[ABSTRACT]   Full text not available  [PDF]
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Efficacy of anterior column reconstruction in tuberculosis of the cervical spine with stand-alone titanium cage without anterior plating
Qazi Muhammad Amin, Ashfaq Ahmed, Muhammad Imran, Farrukh Bashir, Atiq Uz Zaman, Shahzad Javed, Amer Aziz
July-September 2017, 10(3):169-172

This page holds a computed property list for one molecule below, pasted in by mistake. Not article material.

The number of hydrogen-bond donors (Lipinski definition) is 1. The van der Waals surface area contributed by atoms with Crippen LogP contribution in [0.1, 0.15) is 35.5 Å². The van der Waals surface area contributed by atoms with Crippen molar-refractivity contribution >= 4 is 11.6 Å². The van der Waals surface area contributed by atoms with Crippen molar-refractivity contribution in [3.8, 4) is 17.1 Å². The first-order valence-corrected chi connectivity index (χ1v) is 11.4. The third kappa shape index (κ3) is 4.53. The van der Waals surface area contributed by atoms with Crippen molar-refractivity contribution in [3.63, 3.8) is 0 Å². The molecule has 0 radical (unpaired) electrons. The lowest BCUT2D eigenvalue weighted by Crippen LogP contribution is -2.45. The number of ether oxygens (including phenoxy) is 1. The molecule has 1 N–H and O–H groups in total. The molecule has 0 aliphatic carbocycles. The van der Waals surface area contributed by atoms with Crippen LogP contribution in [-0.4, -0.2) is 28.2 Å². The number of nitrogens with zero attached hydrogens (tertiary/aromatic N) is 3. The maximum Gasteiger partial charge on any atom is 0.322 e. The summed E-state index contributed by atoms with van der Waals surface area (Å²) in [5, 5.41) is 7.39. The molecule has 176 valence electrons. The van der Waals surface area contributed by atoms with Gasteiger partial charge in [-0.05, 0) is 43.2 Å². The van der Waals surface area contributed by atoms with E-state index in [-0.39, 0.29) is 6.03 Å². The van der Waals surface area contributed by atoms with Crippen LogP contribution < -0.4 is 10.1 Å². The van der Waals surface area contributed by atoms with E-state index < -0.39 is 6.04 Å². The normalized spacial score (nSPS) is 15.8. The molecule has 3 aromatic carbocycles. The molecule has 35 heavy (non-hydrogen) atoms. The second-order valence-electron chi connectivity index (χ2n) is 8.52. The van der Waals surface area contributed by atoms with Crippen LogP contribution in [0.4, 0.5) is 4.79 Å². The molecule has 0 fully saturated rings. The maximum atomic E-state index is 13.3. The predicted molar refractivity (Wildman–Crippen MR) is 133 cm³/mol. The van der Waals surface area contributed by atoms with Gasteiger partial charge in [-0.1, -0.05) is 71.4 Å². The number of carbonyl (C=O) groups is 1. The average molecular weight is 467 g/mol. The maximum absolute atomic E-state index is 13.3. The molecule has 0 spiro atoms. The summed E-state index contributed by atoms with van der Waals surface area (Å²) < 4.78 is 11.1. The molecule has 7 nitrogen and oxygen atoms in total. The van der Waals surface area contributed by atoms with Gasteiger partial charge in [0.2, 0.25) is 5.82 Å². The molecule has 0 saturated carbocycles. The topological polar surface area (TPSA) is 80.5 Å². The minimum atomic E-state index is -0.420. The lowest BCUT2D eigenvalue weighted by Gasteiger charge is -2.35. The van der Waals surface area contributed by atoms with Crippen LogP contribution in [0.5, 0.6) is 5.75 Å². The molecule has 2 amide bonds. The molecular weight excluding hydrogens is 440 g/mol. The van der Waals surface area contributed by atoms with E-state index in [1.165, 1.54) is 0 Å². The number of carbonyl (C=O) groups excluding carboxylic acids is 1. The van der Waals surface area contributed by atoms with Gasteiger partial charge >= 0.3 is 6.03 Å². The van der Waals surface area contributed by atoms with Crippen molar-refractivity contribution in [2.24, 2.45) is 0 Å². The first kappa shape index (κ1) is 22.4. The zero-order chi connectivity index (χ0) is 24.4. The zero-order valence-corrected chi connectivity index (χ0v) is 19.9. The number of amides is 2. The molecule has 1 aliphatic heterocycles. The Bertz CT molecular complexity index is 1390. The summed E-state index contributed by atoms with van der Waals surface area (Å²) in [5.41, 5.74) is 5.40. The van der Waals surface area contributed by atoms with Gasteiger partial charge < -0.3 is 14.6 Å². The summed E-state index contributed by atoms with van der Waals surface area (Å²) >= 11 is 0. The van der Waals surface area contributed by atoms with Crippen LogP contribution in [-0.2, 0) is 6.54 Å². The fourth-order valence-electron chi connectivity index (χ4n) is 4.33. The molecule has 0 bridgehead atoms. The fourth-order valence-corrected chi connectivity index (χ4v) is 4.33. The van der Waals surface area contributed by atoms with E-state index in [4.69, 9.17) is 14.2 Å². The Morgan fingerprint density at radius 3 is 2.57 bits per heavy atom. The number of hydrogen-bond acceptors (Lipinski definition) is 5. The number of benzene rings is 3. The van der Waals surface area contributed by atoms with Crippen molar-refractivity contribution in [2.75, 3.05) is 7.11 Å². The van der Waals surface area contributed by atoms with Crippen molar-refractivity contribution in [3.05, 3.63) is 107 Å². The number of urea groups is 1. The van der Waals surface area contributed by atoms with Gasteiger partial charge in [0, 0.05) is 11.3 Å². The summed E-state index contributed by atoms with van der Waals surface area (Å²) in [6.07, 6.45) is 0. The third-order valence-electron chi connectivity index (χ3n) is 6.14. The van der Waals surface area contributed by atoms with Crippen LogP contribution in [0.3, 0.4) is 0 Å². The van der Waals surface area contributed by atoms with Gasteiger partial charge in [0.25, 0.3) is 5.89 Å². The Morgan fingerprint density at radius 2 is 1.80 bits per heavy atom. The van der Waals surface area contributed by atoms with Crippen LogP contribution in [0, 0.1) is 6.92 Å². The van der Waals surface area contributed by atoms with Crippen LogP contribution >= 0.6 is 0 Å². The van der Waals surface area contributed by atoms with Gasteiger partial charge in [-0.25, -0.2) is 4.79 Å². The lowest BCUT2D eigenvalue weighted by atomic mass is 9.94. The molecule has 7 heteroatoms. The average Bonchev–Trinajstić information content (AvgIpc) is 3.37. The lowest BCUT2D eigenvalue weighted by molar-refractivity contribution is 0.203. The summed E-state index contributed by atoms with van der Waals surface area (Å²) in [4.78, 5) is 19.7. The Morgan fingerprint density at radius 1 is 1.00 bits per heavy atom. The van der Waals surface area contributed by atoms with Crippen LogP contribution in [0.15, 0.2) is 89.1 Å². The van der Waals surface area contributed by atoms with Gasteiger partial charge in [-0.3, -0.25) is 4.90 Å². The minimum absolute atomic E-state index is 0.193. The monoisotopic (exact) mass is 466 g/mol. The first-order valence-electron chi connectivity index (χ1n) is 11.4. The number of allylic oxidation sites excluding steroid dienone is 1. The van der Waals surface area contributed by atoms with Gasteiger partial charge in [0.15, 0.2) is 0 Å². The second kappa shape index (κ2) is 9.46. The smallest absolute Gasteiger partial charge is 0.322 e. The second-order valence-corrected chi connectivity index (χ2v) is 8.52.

Tuberculosis (TB) is a common disease, especially in underdeveloped countries. TB of the vertebral column constitutes nearly 50% of all lesions of osteoarticular TB. The most common site for the disease is the peridiscal region. The primary treatment option is usually anti-TB chemotherapy, but in some patients with severe pain and neural involvement, instability and a large abscess, surgery is recommended. To our knowledge there are no publications describing the use of a stand-alone titanium cage and bone graft without anterior plating in the treatment of tuberculous spondylitis (TBS). The aim of this study is to evaluate the efficacy of stand-alone titanium mesh cages in TB of the cervical spine. A retrospective study of 47 patients with cervical TBS was carried out at Ghurki Trust Teaching Hospital, Lahore, Pakistan, of whom 61.6% were aged 3–35 years and 28.4% were aged 36–70 years. Twenty-six were male and 21 were female. Preoperative spinal function was categorized as Frankel grade E in 26 patients, Frankel grade D in four patients, Frankel grade C in 10 patients, Frankel grade B in two patients and Frankel grade A in five patients. Following surgery, one patient categorized as Frankel grade A remained the same while the remaining four improved to grade C at follow-up. The rest of the patients improved to grade E at the 2-year follow-up. The mean preoperative Cobb angle was 39.06° [standard deviation (SD) 10.92°], which improved to –5.51° (SD 77°) (P < 0.05). When comparing the visual analogue scores, there was also a statistically significant difference in pain improvement. All patients underwent single-stage radical debridement, decompression and instrumentation. Anterior column reconstruction was performed in all patients using a stand-alone titanium cage. The use of titanium cages effectively corrects sagittal deformity in the TB-affected spine with no donor site morbidity.